Digestive System Home > Diverticulosis
Diverticulosis is a medical condition in which small sacs, called diverticula, are formed in the colon. These small pouches are susceptible to infection and inflammation. Other than a low-fiber diet, another cause of diverticulosis is believed to be increased pressure in the colon due to muscle strain from constipation. Often, a high-fiber diet is the only treatment needed.
Many people have small pouches in their colons that bulge outward through weak spots, like an inner tube that pokes through weak places in a tire. Each pouch is called a diverticulum. Pouches (plural) are called diverticula. The condition of having diverticula is called diverticulosis. About 10 percent of Americans over the age of 40 have it. The condition becomes more common as people age. About half of all people over the age of 60 have diverticulosis.
When the pouches become infected or inflamed, the condition is called diverticulitis. This happens in 10 to 25 percent of people with diverticulosis. Diverticulosis and diverticulitis are also called diverticular disease.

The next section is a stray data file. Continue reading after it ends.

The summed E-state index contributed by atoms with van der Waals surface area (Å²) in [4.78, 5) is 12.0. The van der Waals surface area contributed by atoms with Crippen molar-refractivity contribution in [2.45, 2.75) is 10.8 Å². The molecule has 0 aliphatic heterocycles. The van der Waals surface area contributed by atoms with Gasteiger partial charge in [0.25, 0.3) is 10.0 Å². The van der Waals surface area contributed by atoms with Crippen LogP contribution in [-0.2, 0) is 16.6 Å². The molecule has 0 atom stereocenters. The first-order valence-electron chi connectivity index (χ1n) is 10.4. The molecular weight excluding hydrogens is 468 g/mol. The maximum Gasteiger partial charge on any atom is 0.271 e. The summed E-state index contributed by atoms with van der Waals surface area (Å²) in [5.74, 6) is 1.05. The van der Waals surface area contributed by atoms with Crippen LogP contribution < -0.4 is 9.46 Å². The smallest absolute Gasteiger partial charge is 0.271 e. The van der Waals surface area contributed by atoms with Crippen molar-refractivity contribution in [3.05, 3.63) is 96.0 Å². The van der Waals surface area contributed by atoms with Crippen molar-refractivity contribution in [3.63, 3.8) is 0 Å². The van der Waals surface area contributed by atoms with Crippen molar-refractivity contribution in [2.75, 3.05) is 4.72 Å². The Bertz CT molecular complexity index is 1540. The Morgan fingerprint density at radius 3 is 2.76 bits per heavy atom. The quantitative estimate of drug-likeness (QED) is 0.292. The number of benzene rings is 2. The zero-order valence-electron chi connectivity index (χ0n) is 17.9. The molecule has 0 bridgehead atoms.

Although not proven, the dominant theory is that a low-fiber diet is the main cause of diverticulosis. The condition was first noticed in the United States in the early 1900s. At about the same time, processed foods were introduced into the American diet. Many processed foods contain refined, low-fiber flour. Unlike whole-wheat flour, refined flour has no wheat bran.
Diverticulosis is common in developed or industrialized countries -- particularly the United States, England, and Australia -- where low-fiber diets are common. The disease is rare in countries of Asia and Africa, where people eat high-fiber vegetable diets.
Fiber is the part of fruits, vegetables, and grains that the body cannot digest. Some fiber dissolves easily in water (soluble fiber). It takes on a soft, jelly-like texture in the intestines. Some fiber passes almost unchanged through the intestines (insoluble fiber). Both kinds of fiber help make stools soft and easy to pass. Fiber also prevents constipation.
Constipation makes the muscles strain to move stool that is too hard. It is the main cause of increased pressure in the colon. This excess pressure might cause the weak spots in the colon to bulge out and become diverticula.
As mentioned, diverticulitis occurs when diverticula become infected or inflamed. Doctors are not certain what causes the infection. It may begin when stool or bacteria are caught in the diverticula. An attack can develop suddenly and without warning.